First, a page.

Aghh! Zine: We would love for people to first enjoy and celebrate all the hairy content in our zine! We have everything from essays to poetry to artwork and even performances. As we’ve said, we feel this issue is a safe space for communal catharsis and celebration. We would like people to start to question where their ideas about their bodies, body hair, self-image and beauty come from.
We had one of our male gay friends discuss with us the views of gay men and body hair in our city, Brighton. It seems to be that in this group, the less hair you have, the better; and he, being a hairy man, has had some hardships while dating. It makes me think of how hairlessness seems to be a growing trend in the mainstream for everyone. When you think of Love Island, for example, a show watched by millions of people (mainly teens to 30 years olds), the men on the show are all generally hairless because they shave and wax everything below their neckline. They even openly discuss removing their body hair.
BU: How has the zine been received, in terms of feedback, and have you had any responses from readers that have particularly stood out to you? The zine being accessible in such a number of popular locations throughout Brighton must really be helping to get your message out there to many different people from all walks of life.
Aghh! Zine: We have heard about how empowering, how beautiful, and full it is. And how needed our zine is. A lot of people have told us how they wish they had something like this growing up that shows real images of real bodies with body hair.
We’ve had people reach out to us via our DMs and at markets that we’re selling at to say they bought the zine and they’ve changed their perspective on body hair; and how it's allowed a space in which they can start conversations with their friends and families or how its empowered them to grow out their body hair. It's given a lot of people joy and, as we mentioned before, teachers and caregivers have utilised it as something to open conversations with children.
We are so grateful to have had our first issue stocked at so many places within months of printing. We've worked really hard to connect to our stockists and build our community and networks. We want to be as accessible as possible and our future dreams are for a digital zine for all our print issues, which will make it far-reaching, and also a cheaper product – as there would be no printing or high delivery costs (and customs costs) for our non-UK community. A digital version also means everyone can access our zine without any monetary barriers.
We would also like to have an audio version of all our zines for better accessibility for people with dyslexia or eyesight problems, for example.
BU: Looking ahead to issue two and beyond, which other topics will you be seeking to cover in 2023, and what other emerging trends or themes would you like to devote an upcoming zine to?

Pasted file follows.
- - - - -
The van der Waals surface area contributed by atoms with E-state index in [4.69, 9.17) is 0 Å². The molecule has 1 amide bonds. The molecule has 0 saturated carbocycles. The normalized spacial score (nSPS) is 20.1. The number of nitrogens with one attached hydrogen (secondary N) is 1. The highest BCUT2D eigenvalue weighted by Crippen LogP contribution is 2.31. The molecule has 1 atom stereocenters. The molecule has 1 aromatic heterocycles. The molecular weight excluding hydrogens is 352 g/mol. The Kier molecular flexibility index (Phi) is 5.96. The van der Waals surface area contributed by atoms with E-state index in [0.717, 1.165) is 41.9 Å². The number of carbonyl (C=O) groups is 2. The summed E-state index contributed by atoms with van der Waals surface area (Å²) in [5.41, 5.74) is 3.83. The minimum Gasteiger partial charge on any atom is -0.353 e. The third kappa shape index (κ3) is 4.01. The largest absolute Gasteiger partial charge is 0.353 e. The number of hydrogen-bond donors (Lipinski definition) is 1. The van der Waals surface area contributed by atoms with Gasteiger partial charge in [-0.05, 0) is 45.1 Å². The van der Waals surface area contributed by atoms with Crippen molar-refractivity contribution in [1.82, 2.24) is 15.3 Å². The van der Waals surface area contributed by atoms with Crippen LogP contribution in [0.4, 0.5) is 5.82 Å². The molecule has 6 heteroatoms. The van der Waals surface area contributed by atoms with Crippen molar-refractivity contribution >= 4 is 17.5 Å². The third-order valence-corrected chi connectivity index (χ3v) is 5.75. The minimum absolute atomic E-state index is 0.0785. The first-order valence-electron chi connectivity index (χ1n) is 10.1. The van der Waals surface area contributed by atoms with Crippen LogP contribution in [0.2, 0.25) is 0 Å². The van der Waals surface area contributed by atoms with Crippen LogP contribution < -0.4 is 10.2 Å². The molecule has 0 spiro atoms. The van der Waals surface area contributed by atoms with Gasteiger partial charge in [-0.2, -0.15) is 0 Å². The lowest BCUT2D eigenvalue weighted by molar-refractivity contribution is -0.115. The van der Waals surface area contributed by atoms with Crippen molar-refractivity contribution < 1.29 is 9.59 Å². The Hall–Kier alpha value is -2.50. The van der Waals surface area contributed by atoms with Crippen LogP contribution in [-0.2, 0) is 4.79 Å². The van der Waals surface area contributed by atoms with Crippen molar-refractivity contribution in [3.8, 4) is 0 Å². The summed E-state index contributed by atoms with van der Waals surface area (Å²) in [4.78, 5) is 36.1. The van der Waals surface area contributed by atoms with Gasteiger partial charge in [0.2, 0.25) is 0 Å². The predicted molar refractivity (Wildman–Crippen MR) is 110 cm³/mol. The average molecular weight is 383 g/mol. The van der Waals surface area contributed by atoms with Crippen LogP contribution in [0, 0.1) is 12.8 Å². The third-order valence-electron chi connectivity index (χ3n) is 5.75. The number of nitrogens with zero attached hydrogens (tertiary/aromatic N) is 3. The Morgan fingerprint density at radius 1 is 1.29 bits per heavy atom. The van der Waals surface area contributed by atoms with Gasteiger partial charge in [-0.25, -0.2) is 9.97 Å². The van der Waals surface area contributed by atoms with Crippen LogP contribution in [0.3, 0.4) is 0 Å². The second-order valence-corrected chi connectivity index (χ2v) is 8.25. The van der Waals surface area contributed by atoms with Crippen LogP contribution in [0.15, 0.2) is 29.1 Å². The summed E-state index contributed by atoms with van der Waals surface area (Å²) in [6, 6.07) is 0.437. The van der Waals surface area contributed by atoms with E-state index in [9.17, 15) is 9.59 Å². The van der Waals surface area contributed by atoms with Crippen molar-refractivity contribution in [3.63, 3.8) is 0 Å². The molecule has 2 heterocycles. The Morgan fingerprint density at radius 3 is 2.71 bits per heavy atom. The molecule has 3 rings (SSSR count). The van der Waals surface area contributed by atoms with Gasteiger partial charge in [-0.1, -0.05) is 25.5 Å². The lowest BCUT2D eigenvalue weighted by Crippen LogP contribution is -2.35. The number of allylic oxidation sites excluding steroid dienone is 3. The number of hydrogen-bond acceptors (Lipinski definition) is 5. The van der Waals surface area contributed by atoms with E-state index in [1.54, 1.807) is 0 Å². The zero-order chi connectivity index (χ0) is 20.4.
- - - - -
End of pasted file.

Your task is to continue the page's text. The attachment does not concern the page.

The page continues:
Aghh! Zine: Identity, social issues, politics, art.. we don't know. We have so many ideas, it's so exciting! Our first issue is body-related, as is our second one, which is due out this summer on the theme of ‘blood’. We have been actively collecting from people we’ve talked to at zine markets, or our friends and community. But we only bring out one issue per year, so we can’t do them all, although we are toying with producing two zines in one year.
We want to cover anything non-mainstream or taboo. Do you have any themes that you think we should cover? Or maybe your readers might have some. We would love to hear your thoughts!
BU: As strange as it might sound, it still seems as if there's no greater taboo than the mere presence of a naked human body - as evidenced by the rather absurd, yet large-scale backlash to the nudity featured within Channel 4's recent Naked Education documentary (a programme which also featured two of Aghh! Zine's contributors, Caley Draws and Bethany Burgoyne).
The body could and should be accepted as something that's entirely natural and normal, but many within society are seemingly adamant that it can't possibly be seen as anything other than something sexual - and I think that attitude is incredibly unhealthy and damaging on so many levels. So an upcoming zine along the lines of what we're seeking to promote through our BU site would definitely be welcomed!
Finally, how can people get their hands on your fantastic launch edition of the zine, and how can they keep tabs with the project on social media? Are you seeking contributions and for people to get involved in other ways later on in the year?
Aghh! Zine: We are on all social media platforms, so do follow us! Our Instagram is where we are most active. We also have a newsletter and it is where we get more intimate with our community. We are completely self-funded and make money from the sales of our zine and our other products. It would be helpful to us if people supported us by sharing our work or buying something from us so we can be sustainable.
I think as consumers, we need to be really strategic about where we spend our money, and we must opt-in and buy from small businesses and creatives, especially those from marginalised identities, who historically are more disenfranchised. We have been saddened to hear about Gal-Dem, a powerhouse home-grown platform that has had to close due to financial and structural reasons.
You can buy directly from us, through our Etsy or from our stockists:
In Brighton, we are stocked in The Queery Brighton, Metropolis Contemporary Art Gallery and Kemptown Bookshop to buy and read for free. You can also read for free at the Ledward Centre and at The Actors pub. And we’re so happy to tell you that our first issue is available at the Special Collections of Brighton University St.Peters House Library (Brighton Uni students only).
We have started to branch outside of Brighton and we’re now stocked at The Feminist Library, London, to buy and read for free, QueerCircle, London to read, and Girrlzinefair library, Southend-on-Sea, to read. We want to donate to more zine libraries but we don't have the funding at the moment.
We believe in giving back and sharing our resources and are always looking to feature work from anyone on the theme of our printed issues, so if you have any type of work, send us an email or DM to be featured. We would love to hear from you!